The Club Competition was a real spark to the Party as many clubs wanted to compete with each other for In-State bragging rights.  The Party was preparing to move into what would be it's golden age.
For the 1992 Party, something brand new was instituted - the Bonus Station.  The first Bonus Station was organized and run by the Nittany ARC, and was set up on the grounds of the Boal Mansion in Boalsburg, PA – just outside of State College PA.  The initial operation garnered 550 QSOs, and The Nittany Amateur Radio Club continued to host the bonus station through 1995.  The station was popular enough that other Pennsylvania clubs began clamoring to host a station, so it became a permanent part of the party, hosted by a different club or group every year.  We have tried to always have a spin for the host station, whether it be an important anniversary, or a novel idea.  The main criteria is to generate interest, critical to the party during the low portion of the sunspot cycle.

But all good things must come to an end, and 1999 was Doug's last year at the helm, when he moved to Indiana.
Mike, N3LI, continues with the history:

"There were a number of new administrators for some years after Doug left.  Woody Brem, K3YV, John Walter, K3JAW, and Chuck McMullen, K3CM, making a return visit to the helm for a couple years.  These also turned out to be years of change, and perhaps upheaval."

"In 2003, with the W3KWH bonus effort by Steel City ARC, we experimented with the first multi-location bonus station.  It was a rousing success, and many clubs have also done the same since then.  The organizers have enjoyed the planning and effort to bring off the multi-location bonus stations, and have served as a point of interest during the lean years.  They also enjoy a little competition with each other to put together great stations."

"This was not without some controversy however, as reflected in the run-up to the 2007 party.  When a number of operators let us know in no uncertain terms that they did not like the multi-station efforts at all.  But overall, they have had a positive effect on the party.  So now, we regularly have multi-location bonus stations, and there have been some memorable ones."

"In recent years, we have added promotional items, such as the Worked All County plaques, the T-Shirts, the now discontinued 100 QSO personalized coffee cups, and more recently, QSO party caps.  All of the proceeds, along with donations and sponsored plaques, help to fund the party.  Unfortunately, sales fell off to the point of all the promotionals that we could no longer meet minimum order requirement, and now only have the Worked All County plaques as a promotional."
Mike, N3LI, continues:

"I took over the reins in 2005, after maintaining the web pages for some years before that.  The previous chair resigned; there was no one else stepping up.  Believing in the importance of the party, I volunteered.  And I had absolutely no idea what I was doing.  All I had was experience with relational databases, and I enjoyed the party.  Ya'll had yourself a completely unqualified Chairman!"

"Fortunately, the Party people put up with me until I figured it out."

"I was tasked with bringing the party into the 21st century.  This was an interesting bit of work, trying to keep the party going through a solar minimum and update without alienating too many people.  I love the history and the continuation of traditions, but we were getting a little creaky in a few areas.  But you either move forward, or you move backwards, there is no stasis."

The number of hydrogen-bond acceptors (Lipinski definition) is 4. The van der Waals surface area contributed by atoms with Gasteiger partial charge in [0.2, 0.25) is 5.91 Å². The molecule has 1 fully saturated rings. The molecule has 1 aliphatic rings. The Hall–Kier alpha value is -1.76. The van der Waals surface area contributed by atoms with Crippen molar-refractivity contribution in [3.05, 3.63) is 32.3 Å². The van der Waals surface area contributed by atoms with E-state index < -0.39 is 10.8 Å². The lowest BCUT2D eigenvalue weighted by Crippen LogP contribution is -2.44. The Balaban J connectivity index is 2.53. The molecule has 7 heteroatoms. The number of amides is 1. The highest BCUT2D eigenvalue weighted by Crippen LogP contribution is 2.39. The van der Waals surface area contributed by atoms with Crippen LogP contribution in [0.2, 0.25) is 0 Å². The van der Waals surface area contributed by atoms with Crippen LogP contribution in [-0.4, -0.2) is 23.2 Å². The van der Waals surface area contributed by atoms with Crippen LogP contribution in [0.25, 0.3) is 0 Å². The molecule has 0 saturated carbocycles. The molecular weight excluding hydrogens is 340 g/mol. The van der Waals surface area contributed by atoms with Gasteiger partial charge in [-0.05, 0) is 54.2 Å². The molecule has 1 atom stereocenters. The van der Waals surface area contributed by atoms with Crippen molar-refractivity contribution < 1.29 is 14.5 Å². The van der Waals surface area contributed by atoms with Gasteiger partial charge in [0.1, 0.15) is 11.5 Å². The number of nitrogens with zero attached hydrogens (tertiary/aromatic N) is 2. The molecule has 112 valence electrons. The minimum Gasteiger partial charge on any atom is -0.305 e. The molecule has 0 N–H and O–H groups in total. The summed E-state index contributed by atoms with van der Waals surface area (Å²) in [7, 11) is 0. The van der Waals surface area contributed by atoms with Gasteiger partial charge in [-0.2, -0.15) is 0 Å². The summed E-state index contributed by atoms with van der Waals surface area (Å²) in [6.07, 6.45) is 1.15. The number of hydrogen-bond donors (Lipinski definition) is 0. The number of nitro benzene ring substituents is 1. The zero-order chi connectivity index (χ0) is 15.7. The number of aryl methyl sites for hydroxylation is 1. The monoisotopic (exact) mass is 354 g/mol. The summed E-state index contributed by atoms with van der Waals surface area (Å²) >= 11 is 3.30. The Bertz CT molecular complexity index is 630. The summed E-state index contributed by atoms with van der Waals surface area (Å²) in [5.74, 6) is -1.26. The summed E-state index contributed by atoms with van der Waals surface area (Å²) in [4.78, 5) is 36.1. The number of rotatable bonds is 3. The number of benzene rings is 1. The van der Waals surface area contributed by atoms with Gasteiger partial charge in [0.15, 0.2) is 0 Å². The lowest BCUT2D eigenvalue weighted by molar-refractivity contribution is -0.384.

"The first shot was on December 5, 2005, when I announced the addition of PSK31 and RTTY to the party.  It was interesting, as I learned the passion many of the Party People have for their party.  This generated a lot of controversy, even internationally.  I considered going into the witness protection program for a time."

"Next up, the twice a year mailings were eliminated.  This was a major labor and money saving move as well as an overall improvement, as pdf files are both more convenient, accessible year round, and a clever Op can extract a lot of data from a pdf.  PDF's as well, are printable on demand."

"Early in my tenure, we replaced the simple summary sheet we had been using with an interactive pdf form, that will score the party automatically for you."

"Not all the changes were unpopular.  The 1.5 point CW QSOs for 40 meters and up, went away next.  We changed that to 2 points per CW QSO on all bands.  This eliminated a huge nuisance for many logging programs."

"We instituted some more plaques as well.  The PSK31 and SSB only plaques were added, and in a long needed correction, a Portable Multi-Op Plaque was added.  There were several Multi-Op Portables in the party every year, but only Portable Singles were eligible for a plaque.  The mobile class was split into Mobile-Single and Mobile-Multi to allow better competition as well."

"A 20 Meter 'Good Neighbor' plaque was created to help stimulate out of state operators, and in conjunction with the AZQP, the PAQSO Party has instituted a “Top Arizona Operator” award for operators from that state who compete in both parties, as well as them giving out an award for the Top Pennsylvania Op who also competes in the Arizona QSO Party.  A spirit of and demonstration of cooperation between two Amateur Radio events held on the same weekend."